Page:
“She died for me”.
With the innocence and naivety of an eleven-year-old, my daughter – buzzing with excitement – told me how she’d learnt about Emily Wilding Davison at school, and how she’d died to help girls like herself achieve equality and gain the vote.
If only it were that simple.
Today marks the 107th year of International Women’s Day, established by the Suffragettes with a founding aim to achieve gender parity. Sadly, despite my daughter’s enthusiasm, its aims have not been realised. According to the World Economic Forum, if we continue at our current pace, equality between the sexes won’t be achieved until 2186 – another 169 years.
More pressing from my perspective as a Managing Director with a majority female board and more than 40 female employees, is that almost four in ten businesses in G7 countries still have no women in senior management positions, despite extensive evidence that diverse boards outperform male-only peers by $655 billion. It makes sound commercial sense to include women at the top table, so why are there still so few of them, and how can we ensure that our daughter’s generation enjoy parity that has so far eluded ours?
There is no straightforward answer to this incredibly complex question.
Data from over 985,000 men and women across 48 countries shows that, universally, women have lower levels of self-esteem than their male counterparts – something I encounter on a daily basis working with women across the spectrum in business. When putting themselves forward for a promotion, most women aren’t prepared to wing it in the same way as their male counterparts. Men will apply for a job if they meet 60% of the qualifications, but women will only apply if they meet 100%. Look to any industry panel and it is filled with men of a certain age and colour; however, this is not for lack of trying. An industry colleague recently expressed his frustration at not being able to track down women to participate in his panel.
Education plays a key part in this debate. While girls are killing it in the classroom, these early successes do not necessarily translate into later career success. By just ten years old, their subject and career choices can become firmly gender-segregated and only 20% of girls will go on to complete their A-Level Physics. Is our education system cementing outdated stereotypes by funnelling children down routes traditionally associated with gender? It certainly seems that way when you look at the data from last year’s A-level results:
Later down the line, the traditional 9-5 bums-on-seats structure of corporate life becomes less suited to the requirements of women as they progress into their 30s and start a family. By this time, women have the experience and knowledge to be significant assets to their employer, but it is also the time when they are most likely to leave the business and start a family.
The structure of a traditional company is often unmanageable with the new priorities in their lives. On returning from maternity leave, I found that my role had shifted to Europe, requiring me to be overseas Monday to Friday. I had no choice but to leave. With another pregnancy I took only 6 weeks maternity leave, terrified I would lose my job. These appalling situations forced me to create a business that worked around my needs, and allowed me to have a full and rewarding career that did not compromise my role as a mum to my two girls. Experiences like mine simply shouldn’t still be happening to women. The message they send rings loud and clear to both the employee and their colleagues – having a family will compromise your career.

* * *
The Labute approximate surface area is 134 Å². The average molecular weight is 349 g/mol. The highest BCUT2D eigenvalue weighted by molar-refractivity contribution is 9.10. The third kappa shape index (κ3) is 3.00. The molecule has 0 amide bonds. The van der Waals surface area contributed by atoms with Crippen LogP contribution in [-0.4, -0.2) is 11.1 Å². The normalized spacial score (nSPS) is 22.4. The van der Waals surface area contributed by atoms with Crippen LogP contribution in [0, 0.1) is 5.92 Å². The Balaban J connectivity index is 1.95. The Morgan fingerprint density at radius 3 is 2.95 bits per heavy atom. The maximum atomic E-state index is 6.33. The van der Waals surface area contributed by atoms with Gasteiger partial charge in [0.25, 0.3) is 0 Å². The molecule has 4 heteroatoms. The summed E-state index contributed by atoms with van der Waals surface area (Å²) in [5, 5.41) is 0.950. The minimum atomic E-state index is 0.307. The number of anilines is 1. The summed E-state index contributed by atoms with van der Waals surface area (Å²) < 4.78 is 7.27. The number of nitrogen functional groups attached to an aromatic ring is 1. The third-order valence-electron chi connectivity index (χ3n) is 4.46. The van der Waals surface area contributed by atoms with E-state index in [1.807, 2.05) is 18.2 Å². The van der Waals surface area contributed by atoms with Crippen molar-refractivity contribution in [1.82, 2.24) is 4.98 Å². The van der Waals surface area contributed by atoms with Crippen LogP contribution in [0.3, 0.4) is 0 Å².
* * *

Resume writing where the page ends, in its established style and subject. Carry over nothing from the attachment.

So what’s the solution? In my opinion, talented and promising women should be singled out in their organisation and given separate mentoring and career development by women already in positions of leadership. Confidence in women is proven to skyrocket when they’re exposed to same-gender role models, helping them to focus on their skills and understand the benefits they bring to the table. In sectors where there is a significant lack of women in leadership positions – such as technology – organisations can look to corporations like Accenture for inspiration, who are working to encourage more young girls to choose a STEM career via specialist workshops and events.
I also urge organisations to consider adopting genuine flexible working practices that are designed to include parents who want to manage a successful career with a healthy family life. Yes, it does take a bit more effort to work around the needs of staff who want a work life balance. But guess what? In return, you’re rewarded with incredibly loyal and highly motivated staff that stay with you for years and are passionate about your business. Our senior team are mostly working mums and we’re the fastest growing pure-play tech PR and communications agency in the country, proof that with a little bit of flexibility you can have your cake and eat it – both as an employee and as a working parent.
It’s not only the future of business that will miss out if we don’t empower women to reach for the stars, it’s also our daughters, sisters, and granddaughters. The words of the Suffragettes have never rung more true than today; deeds not words.
By Victoria Usher, Founder and Managing Director